Loading ...
Sorry, an error occurred while loading the content.

Journal Entry - tosime

Expand Messages
  • Tony
    Journal Entry - tosime Date: June 04 Type: (1) Meditation on inner sounds (with earplugs) Type: (2) Chi Kung Variation: Focus on heart beat and breath Time:
    Message 1 of 99 , Jun 4, 2002
      Journal Entry - tosime
      Date: June 04
      Type: (1) Meditation on inner sounds (with earplugs)
      Type: (2) Chi Kung
      Variation: Focus on heart beat and breath
      Time: 7:50 a.m.
      Duration: (1) 56 minutes (open)
      Duration: (2) 20 minutes (timed)
      Posture: (1) Seated on chair, eyes closed
      Posture: (2) Standing (Zhan Zhuang)
      Condition: (1) Dark room. Candles. Incense. Essential Oil - Bergamot (in burner). Bell.
      Condition: (2) Normal room.
      Experience: Major release of endorphins.

      Insights: (a) Inner sounds. Using earplugs opens a world of inner sounds. Internally there is a constant background sound reflecting inner body processes, the occasional real-life sound i.e. breaking glass and a simulated sound which gives the feeling without the sound i.e. a car horn. Externally, there is the sound of things happening around you i.e. someone hammering a nail and lower frequency sounds which are not normally heard without earplugs i.e. the vibration of a distant machine. Focusing on the most subtle background sound takes me deeper into the meditation. Practically every body function has an associated sound. Over time you can recognize each function by its related sound. Today I focused on the sound that goes with the endorphin release. I encouraged it by passively waiting in anticipation without attempting to force it (force is counter productive). Eventually it came and released an endorphin shot which was very pleasant - about a 6/10 on my personal scale. My concern is not to become addicted to this process.

      Insights: (b) Since the inner sounds are always with us, they represent a sort of portal for staying present in day to day situations. My goal will be to listen for my inner sounds at different times during the day (without earplugs) as a means of staying present. While it is easy when there is quiet, it is more of a challenge when there is noise - but those are the times when the skill will be developed most.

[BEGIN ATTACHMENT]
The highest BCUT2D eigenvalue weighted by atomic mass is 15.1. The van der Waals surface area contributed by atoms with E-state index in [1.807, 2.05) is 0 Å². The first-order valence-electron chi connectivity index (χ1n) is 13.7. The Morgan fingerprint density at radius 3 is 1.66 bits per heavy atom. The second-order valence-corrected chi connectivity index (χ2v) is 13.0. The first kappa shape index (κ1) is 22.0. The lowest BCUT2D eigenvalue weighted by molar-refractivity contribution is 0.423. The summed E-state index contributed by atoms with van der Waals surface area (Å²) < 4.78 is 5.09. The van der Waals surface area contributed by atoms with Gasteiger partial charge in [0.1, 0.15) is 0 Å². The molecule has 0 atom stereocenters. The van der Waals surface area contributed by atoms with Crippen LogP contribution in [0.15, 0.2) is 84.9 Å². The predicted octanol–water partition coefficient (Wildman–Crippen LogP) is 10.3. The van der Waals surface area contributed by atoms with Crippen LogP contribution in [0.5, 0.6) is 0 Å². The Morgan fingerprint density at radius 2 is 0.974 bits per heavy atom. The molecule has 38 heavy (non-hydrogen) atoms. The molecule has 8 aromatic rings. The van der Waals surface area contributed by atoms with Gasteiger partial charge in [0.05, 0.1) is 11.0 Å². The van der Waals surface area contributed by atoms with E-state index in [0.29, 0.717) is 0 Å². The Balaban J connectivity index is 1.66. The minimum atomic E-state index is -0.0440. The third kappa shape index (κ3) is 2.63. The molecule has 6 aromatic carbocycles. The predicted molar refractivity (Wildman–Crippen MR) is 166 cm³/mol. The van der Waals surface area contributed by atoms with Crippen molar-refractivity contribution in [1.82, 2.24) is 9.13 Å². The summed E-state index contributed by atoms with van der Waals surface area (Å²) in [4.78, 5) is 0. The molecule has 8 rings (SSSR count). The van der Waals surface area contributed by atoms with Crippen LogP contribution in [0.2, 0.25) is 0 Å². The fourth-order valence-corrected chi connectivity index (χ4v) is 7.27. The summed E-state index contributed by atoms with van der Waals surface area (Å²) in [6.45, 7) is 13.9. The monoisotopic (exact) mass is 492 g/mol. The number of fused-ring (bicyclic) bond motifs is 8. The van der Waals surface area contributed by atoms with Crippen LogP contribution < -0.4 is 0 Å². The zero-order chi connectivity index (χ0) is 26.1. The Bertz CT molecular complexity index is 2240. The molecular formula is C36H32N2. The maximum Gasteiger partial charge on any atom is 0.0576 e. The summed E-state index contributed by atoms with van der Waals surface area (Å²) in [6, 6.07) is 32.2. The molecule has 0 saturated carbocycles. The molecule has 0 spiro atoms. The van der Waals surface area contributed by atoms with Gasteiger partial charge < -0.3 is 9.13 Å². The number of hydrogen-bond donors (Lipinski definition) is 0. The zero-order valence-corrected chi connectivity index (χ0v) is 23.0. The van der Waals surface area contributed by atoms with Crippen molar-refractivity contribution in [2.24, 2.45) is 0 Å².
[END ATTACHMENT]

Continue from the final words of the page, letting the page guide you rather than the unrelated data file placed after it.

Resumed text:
Questions: If each body function has an associated inner sound, can we use this sound to control the body function? It could act as a kind of feedback device to let us know what is happening when we try to control the body function.

      PS - Could others please post their journal entries.

      [Non-text portions of this message have been removed]
    • Swami-G
      ... without ... on ... very ... and deeper ... slide ... If I ... come when I ... thoughts is a ... any ... thought ... Sg: nice to see the site come back to
      Message 99 of 99 , Nov 29, 2003
        --- In meditationsocietyofamerica@yahoogroups.com, "tosime"
        <tosime@b...> wrote:
        > Journal Entry - tosime
        > Date: November 29 2003
        > Type: Meditation on inner sounds (with earplugs)
        > Time: 07:55 a.m.
        > Duration: 38 minutes (open)
        > Posture: Seated on chair
        > Body: Eyes closed,
        > - Hands on knees
        > Room Condition: Darkened room
        > - One candle
        > - Incense
        > - Essential Oil - (Gardenia + water on burner)
        > Pre-session:
        > - Full body stretch (3 times).
        > - Struck the bell 3 times before starting
        > Mind Chatter: Low
        > Waves of bliss: None
        > Experience: Good Session. First session after about a year
        > meditating
        > Result: Recall Session - Getting used to the motions.
        > Surprising easy to return to meditation. My body felt as if it were
        > automatic pilot - simply did most of the usual things I did with
        > little thinking on my part.
        > Good physical relaxation. Moved quite quickly through deeper
        and deeper
        > states of physical relaxation.
        > Had the insight that my day to day thinking was like watching a
        > show. Each slide would stop if I dwelt on it by thinking about it.
        If I
        > did not, the next slide would appear. Most of my problems
        come when I
        > dwell too much on each passing thought. The progression of
        thoughts is a
        > natural process that I interfere with when I dwell too long on
        > particular thought. I should try relaxing more and allowing the
        > process to take its natural course.

        Sg: nice to see the site come back to its intention.....
      Your message has been successfully submitted and would be delivered to recipients shortly.